Although most individuals infected with SARS-CoV-2 experience mild-to-moderate disease, a subset fall critically ill and develop acute respiratory distress syndrome (ARDS), which is marked by neutrophil and monocyte extravasation into bronchi, cytokine storms and tissue damage from widespread inflammation. However, why some individuals succumb to infection and how humoral immunity affects the outcome remain incompletely understood.

Antibodies to SARS-CoV-2 evolve rapidly after infection and coincide with disease progression. Emerging data suggest that early SARS-CoV-2-specific antibody titres are elevated in those with severe disease1, calling into question the role of the antibody response in immunopathology. Neutralization, the ability of antibodies to directly block infection, has been implicated in protective immunity following vaccination2. However, population level studies show that most individuals who recover develop only low levels of neutralizing antibodies3, indicating that neutralizing antibodies are likely to have a relatively limited impact on resolving disease. In animal models of SARS, the passive administration of neutralizing antibodies to the virus resulted in attenuated disease4 and, likewise, the induction of neutralizing antibodies via immunization in animal models of COVID-19 attenuated disease2. This indicates that neutralizing antibodies may be more critical for protection against infection than for resolving disease.

Beyond neutralization, antibodies provide antiviral protection via the recruitment of complement and/or Fc receptors, which are present on all immune cells. These extra-neutralizing functions include the ability to recruit antibody-dependent cellular phagocytosis (ADCP), complement-dependent cytotoxicity (CDC) and antibody-dependent cellular cytotoxicity (ADCC). Extra-neutralizing antibody functions have been linked to the resolution of and protection against many infectious diseases. However, in some cases, extra-neutralizing antibody responses can enhance pathology. Thus, understanding how antibodies balance protective and potential pathogenic roles against SARS-CoV-2 is critically needed to inform therapeutic design and public health decisions.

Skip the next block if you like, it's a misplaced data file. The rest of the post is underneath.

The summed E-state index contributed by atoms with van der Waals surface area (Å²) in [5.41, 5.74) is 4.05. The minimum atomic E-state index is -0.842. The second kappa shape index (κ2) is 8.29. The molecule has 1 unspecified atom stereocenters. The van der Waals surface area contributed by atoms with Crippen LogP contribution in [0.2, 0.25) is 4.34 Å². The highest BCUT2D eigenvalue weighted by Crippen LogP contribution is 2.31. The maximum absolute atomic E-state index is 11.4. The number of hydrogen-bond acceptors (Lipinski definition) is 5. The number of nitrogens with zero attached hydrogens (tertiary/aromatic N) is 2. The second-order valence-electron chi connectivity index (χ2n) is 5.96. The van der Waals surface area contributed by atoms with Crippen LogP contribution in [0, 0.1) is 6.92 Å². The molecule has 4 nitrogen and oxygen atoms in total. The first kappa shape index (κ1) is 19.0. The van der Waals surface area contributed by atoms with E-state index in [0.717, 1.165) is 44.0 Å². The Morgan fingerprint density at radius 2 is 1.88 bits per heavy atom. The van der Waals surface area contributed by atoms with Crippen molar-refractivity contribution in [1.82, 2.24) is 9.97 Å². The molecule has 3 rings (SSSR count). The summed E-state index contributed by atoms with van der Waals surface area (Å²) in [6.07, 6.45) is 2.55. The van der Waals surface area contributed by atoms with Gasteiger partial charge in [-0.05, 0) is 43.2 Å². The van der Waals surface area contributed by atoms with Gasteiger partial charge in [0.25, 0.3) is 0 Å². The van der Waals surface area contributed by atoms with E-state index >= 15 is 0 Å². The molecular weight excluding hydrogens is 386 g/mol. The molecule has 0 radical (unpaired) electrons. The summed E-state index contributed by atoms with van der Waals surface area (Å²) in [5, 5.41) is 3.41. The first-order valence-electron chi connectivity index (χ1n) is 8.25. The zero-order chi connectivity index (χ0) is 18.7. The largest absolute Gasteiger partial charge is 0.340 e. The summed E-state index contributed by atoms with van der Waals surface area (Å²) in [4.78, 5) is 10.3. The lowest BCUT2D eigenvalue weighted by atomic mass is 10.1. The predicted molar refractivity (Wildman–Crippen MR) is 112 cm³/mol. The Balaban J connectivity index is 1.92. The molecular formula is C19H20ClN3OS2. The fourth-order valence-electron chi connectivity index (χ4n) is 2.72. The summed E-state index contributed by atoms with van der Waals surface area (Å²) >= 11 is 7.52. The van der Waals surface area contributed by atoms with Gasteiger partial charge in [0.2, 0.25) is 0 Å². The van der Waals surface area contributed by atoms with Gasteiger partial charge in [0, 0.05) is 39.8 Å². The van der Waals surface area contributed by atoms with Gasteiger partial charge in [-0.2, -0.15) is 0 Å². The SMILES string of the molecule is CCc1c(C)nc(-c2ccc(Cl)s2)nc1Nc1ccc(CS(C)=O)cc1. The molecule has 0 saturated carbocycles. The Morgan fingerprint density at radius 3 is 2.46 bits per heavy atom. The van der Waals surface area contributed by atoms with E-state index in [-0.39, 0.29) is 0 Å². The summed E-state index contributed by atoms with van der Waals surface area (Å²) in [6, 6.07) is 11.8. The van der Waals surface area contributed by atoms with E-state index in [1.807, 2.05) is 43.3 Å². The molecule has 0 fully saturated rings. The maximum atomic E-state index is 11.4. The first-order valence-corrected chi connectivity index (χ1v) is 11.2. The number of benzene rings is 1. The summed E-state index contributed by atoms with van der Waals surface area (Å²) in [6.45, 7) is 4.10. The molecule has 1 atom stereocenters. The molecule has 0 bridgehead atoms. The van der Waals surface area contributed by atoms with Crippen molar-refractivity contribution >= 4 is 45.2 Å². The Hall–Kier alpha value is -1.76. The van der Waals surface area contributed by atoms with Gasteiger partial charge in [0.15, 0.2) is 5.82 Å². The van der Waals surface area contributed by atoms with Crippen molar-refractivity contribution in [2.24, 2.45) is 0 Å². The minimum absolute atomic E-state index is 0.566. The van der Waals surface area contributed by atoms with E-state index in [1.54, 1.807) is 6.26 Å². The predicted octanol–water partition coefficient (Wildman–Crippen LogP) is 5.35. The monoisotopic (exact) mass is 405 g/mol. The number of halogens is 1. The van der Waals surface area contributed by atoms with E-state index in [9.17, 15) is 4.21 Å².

Research focused on investigating severe disease among individuals with high antibody levels has perplexed scientists. Although sub-neutralizing antibody titres from second infections and vaccination have been linked to enhanced disease in patients with dengue, any evidence of antibody-dependent enhancement (ADE) has yet to be observed in humans infected with SARS-CoV-2. Instead, thus far, the only evidence to support a role for antibody-mediated enhancement relates to the presence of high antibody levels in individuals with severe disease1. However, antibodies may simply accrue as a biomarker of higher antigen exposure. The causal link between antibody abundance and enhancement in humans remains unclear.

Nevertheless, previous vaccine studies for SARS-CoV suggest that vaccine-induced antibodies may directly promote enhanced disease upon exposure to the virus via the activation of macrophages able to produce high levels of the chemokine CCL2 and the cytokine IL-8, resulting in lung injury5. Moreover, in vitro experiments have shown that macrophages can be infected with SARS-CoV even when they lack the ACE2 receptor that serves as the entry receptor for the virus; this occurs through antibody-mediated virus uptake via FcγRII6. Although it is unlikely that such uptake results in the propagation of infection, the delivery of the virus to endosomal compartments can trigger pattern-recognition receptors and induce inflammatory cascades. Conversely, in mice, the passive transfer of ADCP-inducing antibodies, rather than a neutralizing antibody alone, resulted in enhanced viral control and clearance4. Because distinct vaccine platforms induce antibodies with different effector functions compared with those induced by natural infection or those engineered into monoclonal antibodies, it is plausible that some vaccines may drive pathological and other protective antibody profiles, warranting a close analysis of vaccine-induced antibodies to ensure the deployment of a safe vaccine.